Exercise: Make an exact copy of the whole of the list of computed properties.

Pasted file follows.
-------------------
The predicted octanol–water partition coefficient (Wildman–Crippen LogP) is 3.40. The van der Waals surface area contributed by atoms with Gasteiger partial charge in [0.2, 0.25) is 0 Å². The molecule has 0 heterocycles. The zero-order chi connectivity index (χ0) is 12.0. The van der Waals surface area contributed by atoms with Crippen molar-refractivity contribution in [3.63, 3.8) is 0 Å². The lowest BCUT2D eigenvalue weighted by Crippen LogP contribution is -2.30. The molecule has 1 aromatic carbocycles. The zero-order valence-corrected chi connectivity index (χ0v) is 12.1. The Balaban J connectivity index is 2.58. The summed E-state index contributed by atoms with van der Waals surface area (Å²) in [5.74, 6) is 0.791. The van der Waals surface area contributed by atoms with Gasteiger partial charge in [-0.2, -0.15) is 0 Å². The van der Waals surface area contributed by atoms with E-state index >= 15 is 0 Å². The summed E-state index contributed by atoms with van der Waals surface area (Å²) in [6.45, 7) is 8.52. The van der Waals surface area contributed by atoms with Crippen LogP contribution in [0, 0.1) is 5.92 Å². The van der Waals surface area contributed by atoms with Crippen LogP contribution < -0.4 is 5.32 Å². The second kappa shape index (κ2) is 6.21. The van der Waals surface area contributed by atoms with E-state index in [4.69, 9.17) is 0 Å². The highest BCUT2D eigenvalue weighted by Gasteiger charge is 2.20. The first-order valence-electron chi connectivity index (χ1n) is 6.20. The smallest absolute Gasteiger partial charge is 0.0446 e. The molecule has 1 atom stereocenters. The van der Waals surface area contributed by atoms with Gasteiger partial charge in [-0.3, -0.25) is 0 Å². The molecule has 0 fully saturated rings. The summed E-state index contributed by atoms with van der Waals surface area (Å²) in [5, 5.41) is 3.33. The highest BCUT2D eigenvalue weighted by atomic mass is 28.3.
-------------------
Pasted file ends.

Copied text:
The predicted octanol–water partition coefficient (Wildman–Crippen LogP) is 3.40. The van der Waals surface area contributed by atoms with Gasteiger partial charge in [0.2, 0.25) is 0 Å². The molecule has 0 heterocycles. The zero-order chi connectivity index (χ0) is 12.0. The van der Waals surface area contributed by atoms with Crippen molar-refractivity contribution in [3.63, 3.8) is 0 Å². The lowest BCUT2D eigenvalue weighted by Crippen LogP contribution is -2.30. The molecule has 1 aromatic carbocycles. The zero-order valence-corrected chi connectivity index (χ0v) is 12.1. The Balaban J connectivity index is 2.58. The summed E-state index contributed by atoms with van der Waals surface area (Å²) in [5.74, 6) is 0.791. The van der Waals surface area contributed by atoms with Gasteiger partial charge in [-0.2, -0.15) is 0 Å². The van der Waals surface area contributed by atoms with E-state index >= 15 is 0 Å². The summed E-state index contributed by atoms with van der Waals surface area (Å²) in [6.45, 7) is 8.52. The van der Waals surface area contributed by atoms with Crippen LogP contribution in [0, 0.1) is 5.92 Å². The van der Waals surface area contributed by atoms with Crippen LogP contribution < -0.4 is 5.32 Å². The second kappa shape index (κ2) is 6.21. The van der Waals surface area contributed by atoms with E-state index in [4.69, 9.17) is 0 Å². The highest BCUT2D eigenvalue weighted by Gasteiger charge is 2.20. The first-order valence-electron chi connectivity index (χ1n) is 6.20. The smallest absolute Gasteiger partial charge is 0.0446 e. The molecule has 1 atom stereocenters. The van der Waals surface area contributed by atoms with Gasteiger partial charge in [-0.3, -0.25) is 0 Å². The molecule has 0 fully saturated rings. The summed E-state index contributed by atoms with van der Waals surface area (Å²) in [5, 5.41) is 3.33. The highest BCUT2D eigenvalue weighted by atomic mass is 28.3.